The United States views China as one of its main competitors in the struggle for power over global resources and markets. With the rapid build-up of U.S. military equipment in Australia over recent months — reaching a scale not seen since World War II — some might wonder if a conflict is imminent, whether the U.S. takes an offensive operation in Asia or defends its allies and interests from a Chinese offensive. (These are 26 times the U.S. sent armed forces to China.)
Looming military engagements are not the only site of conflict between the world’s two largest economies. The massive trade flows as well as competition over rights to technological developments between the two nations mean trade regulations and world trade agreements have major consequences. China supplies $536.3 billion in goods to the U.S., or 16.5% of U.S. imports annually, the most of any nation.
According to a factsheet released by the U.S. department of the treasury on Aug. 9, 2023, President Joe Biden has issued an executive order that will restrict U.S. investments in Chinese technology. The order includes investments in semiconductor, quantum information, and artificial intelligence technology. The “Countries of Concern” include China and the administrative regions Hong Kong and Macao.
China denounced the executive order, with a Chinese Foreign Ministry spokesperson stating that “China strongly deplores and firmly opposes the US’s single-minded rollout of restrictions on investments in China.” The spokesperson also said that the move is “politicizing business engagement” and that it is “blatant economic coercion and tech bullying,” which “violates the principles of market economy and fair competition,” and “destabilizes global industrial and supply chains and hurts the interests of both China and the US and the global business community.”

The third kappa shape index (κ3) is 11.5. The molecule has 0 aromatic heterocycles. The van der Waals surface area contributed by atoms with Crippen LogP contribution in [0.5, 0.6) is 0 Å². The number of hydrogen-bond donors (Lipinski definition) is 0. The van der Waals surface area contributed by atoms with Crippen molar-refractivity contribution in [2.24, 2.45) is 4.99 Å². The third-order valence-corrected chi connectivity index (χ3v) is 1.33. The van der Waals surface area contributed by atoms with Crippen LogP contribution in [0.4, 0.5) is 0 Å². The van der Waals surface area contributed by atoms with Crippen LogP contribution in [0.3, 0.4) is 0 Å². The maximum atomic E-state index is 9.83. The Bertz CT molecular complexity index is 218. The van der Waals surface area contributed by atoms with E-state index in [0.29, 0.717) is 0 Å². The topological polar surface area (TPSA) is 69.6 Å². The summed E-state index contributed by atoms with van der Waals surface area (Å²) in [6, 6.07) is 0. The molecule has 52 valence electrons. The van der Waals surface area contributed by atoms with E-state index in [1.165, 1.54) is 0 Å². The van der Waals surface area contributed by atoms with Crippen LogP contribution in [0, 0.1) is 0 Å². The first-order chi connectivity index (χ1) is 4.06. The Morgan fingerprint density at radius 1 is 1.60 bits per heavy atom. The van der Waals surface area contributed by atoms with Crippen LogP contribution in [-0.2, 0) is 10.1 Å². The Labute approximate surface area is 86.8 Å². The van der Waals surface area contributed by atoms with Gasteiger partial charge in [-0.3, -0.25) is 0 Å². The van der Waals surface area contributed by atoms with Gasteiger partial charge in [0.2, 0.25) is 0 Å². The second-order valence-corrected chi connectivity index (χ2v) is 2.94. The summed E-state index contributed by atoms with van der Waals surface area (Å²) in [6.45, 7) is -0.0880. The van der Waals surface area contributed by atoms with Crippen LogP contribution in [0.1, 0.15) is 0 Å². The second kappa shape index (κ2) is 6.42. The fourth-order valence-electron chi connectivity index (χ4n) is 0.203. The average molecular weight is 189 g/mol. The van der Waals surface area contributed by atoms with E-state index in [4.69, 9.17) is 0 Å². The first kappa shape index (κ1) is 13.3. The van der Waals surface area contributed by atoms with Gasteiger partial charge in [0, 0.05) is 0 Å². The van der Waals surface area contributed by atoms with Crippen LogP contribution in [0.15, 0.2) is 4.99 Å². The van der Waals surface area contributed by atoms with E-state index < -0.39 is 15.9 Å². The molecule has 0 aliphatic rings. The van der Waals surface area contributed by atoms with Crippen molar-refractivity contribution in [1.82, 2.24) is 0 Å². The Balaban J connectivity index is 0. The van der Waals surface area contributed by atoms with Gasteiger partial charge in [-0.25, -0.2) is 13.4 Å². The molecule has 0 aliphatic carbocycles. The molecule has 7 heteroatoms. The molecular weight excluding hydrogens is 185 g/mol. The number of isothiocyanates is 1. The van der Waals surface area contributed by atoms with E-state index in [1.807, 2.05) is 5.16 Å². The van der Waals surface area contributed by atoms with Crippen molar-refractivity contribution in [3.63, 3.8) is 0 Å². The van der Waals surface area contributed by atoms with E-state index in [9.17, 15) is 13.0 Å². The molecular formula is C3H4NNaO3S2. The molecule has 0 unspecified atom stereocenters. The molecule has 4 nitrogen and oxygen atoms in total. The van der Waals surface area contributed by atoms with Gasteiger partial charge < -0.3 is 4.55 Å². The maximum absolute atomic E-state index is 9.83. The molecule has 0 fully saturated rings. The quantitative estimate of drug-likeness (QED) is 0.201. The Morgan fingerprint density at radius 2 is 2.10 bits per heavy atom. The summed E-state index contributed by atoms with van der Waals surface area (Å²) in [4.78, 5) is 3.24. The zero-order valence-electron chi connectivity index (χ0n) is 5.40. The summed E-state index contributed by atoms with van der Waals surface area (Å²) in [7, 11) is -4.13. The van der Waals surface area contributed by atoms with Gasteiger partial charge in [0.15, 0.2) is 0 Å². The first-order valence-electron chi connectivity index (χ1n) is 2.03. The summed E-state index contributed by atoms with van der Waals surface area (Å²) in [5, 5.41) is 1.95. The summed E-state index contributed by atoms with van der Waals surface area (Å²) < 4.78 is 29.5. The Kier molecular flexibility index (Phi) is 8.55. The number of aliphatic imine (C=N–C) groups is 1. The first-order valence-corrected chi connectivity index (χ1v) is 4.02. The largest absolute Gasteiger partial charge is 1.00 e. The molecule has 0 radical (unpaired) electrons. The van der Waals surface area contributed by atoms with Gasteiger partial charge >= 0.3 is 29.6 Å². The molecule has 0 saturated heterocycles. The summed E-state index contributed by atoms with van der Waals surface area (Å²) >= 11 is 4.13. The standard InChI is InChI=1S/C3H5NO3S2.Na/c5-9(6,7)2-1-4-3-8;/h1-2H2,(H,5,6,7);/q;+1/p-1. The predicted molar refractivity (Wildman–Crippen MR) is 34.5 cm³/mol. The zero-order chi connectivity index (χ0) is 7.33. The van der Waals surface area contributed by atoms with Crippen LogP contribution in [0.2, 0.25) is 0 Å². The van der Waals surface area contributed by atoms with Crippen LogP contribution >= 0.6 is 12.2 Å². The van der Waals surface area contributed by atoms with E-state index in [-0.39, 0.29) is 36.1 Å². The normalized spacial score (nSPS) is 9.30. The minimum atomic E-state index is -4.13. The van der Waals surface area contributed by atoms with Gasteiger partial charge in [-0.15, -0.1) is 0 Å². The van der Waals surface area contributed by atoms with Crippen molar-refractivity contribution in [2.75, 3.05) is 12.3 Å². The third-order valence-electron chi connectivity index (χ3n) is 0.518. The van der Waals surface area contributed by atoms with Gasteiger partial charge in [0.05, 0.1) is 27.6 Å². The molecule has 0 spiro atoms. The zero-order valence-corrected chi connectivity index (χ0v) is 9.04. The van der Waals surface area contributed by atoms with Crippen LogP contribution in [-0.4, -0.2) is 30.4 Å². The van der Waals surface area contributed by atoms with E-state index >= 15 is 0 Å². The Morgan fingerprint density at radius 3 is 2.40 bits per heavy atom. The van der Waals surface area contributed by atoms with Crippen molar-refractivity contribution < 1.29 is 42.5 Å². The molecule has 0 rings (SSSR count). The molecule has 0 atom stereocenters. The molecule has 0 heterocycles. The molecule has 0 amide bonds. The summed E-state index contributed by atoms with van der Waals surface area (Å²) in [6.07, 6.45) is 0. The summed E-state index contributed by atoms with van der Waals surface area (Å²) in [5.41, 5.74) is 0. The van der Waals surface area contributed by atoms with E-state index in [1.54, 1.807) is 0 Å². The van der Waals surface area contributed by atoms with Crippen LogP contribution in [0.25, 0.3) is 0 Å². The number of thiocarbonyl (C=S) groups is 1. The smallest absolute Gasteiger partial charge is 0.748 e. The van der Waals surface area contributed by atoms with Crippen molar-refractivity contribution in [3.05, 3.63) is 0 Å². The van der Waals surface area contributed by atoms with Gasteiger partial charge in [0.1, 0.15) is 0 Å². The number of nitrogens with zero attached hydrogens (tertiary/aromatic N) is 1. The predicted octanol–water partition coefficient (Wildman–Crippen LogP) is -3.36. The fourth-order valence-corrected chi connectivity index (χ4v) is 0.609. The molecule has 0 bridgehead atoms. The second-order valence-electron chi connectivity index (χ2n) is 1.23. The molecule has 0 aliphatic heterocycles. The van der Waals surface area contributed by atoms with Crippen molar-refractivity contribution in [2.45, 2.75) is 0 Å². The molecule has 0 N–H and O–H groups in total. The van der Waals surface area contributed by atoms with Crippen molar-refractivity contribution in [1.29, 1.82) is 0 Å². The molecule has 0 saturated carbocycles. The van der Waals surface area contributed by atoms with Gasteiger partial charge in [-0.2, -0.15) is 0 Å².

Most notably under former President Donald Trump but continued under Biden, the U.S. ramped up its application of Section 232 — the section of the 1962 Trade Expansion Act — that allows the president to impose trade restrictions. From 2017 to 2022, the number of investigations launched under the Act represent nearly a quarter of all Section 232 investigations initiated by the U.S. in the past 60 years. (Also see, comparing America’s 20 richest cities to China’s.)
24/7 Wall St. reviewed nine investigations conducted since 2017 by the U.S. or U.S.-based entities from the August report, “2023 Report on WTO Compliance of the United States” (table Section 232 Investigations Launched in Recent 5 Years).
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